1 Samuel 17 & Mark 4:35-41
This week’s passages tell the tale of two times that other-than-human evil attempted to assault and insult the people of God. One instance was in a military confrontation, and another was in a an attack involving the weather. I want to say from the outset that I believe very strongly that God has nothing to do with almost all violent conflict and equally almost nothing to do with so-called “acts of God” such as floods and storms. But once in a very great while, scripture argues that God is involved in such acts, as a means to overcome evil with good.
The first story of David and Goliath is direct in describing the conflict between those who would injure the chosen people and defame God on the one side, and God and God’s people on the other. Goliath from Gath came out daily to taunt the Israelites for forty days, and requested single representative combat rather than an all-out war between the two sides. When David came to deliver foodstuffs to his three older brothers in Saul’s army, he understood what was truly at stake: God’s honor.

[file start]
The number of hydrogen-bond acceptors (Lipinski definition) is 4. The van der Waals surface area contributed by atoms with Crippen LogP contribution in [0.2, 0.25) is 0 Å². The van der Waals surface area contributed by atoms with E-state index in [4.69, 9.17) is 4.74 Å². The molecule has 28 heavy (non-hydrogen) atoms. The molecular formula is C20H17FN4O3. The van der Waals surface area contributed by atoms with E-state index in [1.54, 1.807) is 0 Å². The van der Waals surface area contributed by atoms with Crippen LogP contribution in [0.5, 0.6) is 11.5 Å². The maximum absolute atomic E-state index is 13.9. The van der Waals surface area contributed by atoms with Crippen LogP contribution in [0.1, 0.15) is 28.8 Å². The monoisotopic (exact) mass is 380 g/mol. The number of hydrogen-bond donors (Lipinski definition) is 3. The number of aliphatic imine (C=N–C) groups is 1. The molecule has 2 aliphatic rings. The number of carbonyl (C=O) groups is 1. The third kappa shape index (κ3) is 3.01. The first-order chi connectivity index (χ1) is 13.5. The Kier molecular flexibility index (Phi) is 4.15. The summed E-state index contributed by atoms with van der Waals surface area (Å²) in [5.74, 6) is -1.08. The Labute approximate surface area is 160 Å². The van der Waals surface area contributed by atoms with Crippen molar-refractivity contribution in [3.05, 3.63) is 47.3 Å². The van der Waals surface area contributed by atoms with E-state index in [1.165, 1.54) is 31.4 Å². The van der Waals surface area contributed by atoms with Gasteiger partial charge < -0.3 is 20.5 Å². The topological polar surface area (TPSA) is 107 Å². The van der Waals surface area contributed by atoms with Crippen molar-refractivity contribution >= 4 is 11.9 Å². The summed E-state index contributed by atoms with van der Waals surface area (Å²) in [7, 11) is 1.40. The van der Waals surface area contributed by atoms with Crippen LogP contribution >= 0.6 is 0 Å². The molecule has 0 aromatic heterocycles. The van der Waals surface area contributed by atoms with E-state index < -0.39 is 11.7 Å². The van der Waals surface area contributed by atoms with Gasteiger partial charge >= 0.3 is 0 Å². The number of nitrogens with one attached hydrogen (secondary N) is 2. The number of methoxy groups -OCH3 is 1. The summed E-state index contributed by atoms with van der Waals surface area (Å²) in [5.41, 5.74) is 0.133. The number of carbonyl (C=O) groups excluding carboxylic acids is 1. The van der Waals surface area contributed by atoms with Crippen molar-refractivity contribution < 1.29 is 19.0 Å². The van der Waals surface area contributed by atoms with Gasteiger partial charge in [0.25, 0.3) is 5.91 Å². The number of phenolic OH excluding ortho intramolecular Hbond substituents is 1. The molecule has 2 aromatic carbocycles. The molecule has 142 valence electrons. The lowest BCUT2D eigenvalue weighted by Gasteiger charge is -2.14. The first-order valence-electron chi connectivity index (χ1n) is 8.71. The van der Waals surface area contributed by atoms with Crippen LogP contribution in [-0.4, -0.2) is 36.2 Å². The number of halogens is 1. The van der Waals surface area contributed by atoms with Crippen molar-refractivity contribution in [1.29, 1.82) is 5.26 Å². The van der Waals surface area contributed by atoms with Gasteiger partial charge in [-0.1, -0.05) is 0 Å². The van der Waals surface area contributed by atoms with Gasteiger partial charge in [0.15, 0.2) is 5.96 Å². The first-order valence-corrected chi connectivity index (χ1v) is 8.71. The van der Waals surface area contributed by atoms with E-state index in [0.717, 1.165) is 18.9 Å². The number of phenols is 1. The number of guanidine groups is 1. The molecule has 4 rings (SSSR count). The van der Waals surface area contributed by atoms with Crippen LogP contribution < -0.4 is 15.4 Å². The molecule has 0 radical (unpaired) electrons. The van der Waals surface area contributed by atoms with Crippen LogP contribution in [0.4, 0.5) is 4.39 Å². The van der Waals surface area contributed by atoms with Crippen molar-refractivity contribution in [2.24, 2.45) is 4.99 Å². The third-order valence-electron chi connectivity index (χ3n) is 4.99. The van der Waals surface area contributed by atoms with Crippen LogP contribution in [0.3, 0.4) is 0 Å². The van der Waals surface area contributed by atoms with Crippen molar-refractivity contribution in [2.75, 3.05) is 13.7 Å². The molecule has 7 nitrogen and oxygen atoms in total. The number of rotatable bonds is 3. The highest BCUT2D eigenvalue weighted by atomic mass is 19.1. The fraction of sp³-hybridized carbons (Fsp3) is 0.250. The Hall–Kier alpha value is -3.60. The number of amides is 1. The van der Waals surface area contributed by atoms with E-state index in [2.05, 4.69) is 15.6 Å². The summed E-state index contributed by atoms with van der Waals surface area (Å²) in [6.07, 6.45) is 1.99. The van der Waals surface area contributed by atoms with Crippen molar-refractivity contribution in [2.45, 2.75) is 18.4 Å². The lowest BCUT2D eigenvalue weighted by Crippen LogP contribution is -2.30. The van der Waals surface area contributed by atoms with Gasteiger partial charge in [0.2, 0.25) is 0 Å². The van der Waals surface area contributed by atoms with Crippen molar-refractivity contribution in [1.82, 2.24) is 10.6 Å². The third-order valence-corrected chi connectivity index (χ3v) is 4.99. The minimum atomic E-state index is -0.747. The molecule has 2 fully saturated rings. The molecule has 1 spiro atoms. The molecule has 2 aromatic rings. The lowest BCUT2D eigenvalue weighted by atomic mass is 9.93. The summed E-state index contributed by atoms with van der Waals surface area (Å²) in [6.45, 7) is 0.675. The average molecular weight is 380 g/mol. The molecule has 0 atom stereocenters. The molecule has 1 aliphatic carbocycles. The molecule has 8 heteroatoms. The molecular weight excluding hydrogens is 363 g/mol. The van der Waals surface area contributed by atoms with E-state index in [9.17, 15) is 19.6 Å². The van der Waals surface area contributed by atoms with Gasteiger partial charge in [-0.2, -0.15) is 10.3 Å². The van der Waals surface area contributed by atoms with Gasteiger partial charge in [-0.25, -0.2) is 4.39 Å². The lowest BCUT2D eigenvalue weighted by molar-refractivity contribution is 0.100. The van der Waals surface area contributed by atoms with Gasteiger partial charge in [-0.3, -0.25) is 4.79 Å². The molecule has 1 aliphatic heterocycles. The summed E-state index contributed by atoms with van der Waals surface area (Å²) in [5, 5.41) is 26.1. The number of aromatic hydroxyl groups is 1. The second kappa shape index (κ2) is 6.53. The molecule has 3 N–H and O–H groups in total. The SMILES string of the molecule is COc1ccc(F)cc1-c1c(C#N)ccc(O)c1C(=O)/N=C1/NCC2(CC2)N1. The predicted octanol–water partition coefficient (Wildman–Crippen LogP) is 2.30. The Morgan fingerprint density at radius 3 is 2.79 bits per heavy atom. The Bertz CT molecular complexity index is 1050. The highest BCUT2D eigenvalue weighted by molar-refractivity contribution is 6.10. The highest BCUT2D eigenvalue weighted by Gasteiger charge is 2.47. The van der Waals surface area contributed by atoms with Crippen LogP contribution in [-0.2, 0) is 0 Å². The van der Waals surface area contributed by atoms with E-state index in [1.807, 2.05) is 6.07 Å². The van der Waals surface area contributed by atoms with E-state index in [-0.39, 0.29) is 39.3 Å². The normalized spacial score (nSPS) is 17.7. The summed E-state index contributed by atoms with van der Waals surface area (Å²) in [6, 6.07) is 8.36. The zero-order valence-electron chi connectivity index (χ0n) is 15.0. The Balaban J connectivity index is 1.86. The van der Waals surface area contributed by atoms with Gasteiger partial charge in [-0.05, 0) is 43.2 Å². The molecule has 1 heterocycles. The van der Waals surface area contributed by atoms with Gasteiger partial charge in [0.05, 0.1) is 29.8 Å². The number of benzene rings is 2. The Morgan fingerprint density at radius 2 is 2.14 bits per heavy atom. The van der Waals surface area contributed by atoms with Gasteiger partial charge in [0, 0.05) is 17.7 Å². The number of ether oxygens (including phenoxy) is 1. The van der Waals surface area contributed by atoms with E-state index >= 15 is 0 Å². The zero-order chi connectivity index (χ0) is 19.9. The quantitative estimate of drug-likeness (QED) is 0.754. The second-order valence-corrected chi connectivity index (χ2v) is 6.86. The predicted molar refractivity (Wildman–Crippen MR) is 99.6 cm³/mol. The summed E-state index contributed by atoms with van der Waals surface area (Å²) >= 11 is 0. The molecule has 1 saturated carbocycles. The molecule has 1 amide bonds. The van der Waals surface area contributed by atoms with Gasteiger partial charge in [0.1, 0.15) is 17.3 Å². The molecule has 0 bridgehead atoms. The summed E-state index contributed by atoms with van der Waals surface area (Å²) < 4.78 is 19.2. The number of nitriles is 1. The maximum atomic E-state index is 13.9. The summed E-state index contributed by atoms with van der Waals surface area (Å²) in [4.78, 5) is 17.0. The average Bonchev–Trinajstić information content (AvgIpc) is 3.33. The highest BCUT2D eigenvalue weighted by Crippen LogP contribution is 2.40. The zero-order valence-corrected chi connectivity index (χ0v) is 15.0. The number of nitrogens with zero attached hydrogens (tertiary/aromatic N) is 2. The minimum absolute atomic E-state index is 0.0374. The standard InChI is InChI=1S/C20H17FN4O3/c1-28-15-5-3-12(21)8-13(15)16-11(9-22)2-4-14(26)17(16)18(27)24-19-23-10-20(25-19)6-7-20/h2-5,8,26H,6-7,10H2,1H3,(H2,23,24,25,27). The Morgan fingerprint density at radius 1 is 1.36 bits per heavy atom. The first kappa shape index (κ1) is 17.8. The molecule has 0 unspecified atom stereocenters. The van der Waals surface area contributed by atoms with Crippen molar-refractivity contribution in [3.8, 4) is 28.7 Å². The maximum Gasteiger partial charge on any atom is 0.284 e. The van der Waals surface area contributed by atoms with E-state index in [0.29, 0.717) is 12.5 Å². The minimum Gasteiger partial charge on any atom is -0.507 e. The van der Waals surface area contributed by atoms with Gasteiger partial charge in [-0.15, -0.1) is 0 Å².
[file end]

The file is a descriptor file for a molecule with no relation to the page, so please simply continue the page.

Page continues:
“You [Goliath] come against me [David] with sword and spear and javelin, but I come against you in the name of the Lord Almighty, the God of the armies of Israel, whom you have defied. This day the Lord will deliver you into my hands, and I’ll strike you down and cut off your head… and the whole world will know that there is a God in Israel. All those gathered here will know that it is not by sword or spear that the Lord saves; for the battle is the Lord’s, and he will give all of you into our hands.” (1 Samuel 17:45-47) [emphasis added].
David rejected not only Goliath’s insults against God and God’s community, but also his idea of representative combat. David wanted to fight all the Philistines, and we will see why and how.
Two quick historic notes: 1) modern Palestinians are not Philistines, not genetically and not in terms of community coherence across history. Romans renamed the province of Judea as Syria Palaestina (reviving a term earlier used by Herodotus) and merged it with Roman Syria in 135 CE after Hadrian put down the Bar Kockba Revolt. This renaming of the Roman state of Judea was specifically a way of insulting the Jews who remained in the area. The remaining Jews were prohibited on pain of death from living in Jerusalem, which was renamed as Aelia Capitalonia. The mix of Jews, Greeks, Arabs, Turks, Syrians, Egyptians, Europeans and their offspring in the area thousands of years later are Palestinians today. So we should not think that the Philistines that David faced are the same as Palestinians today. There is no direct continuity between the two groups.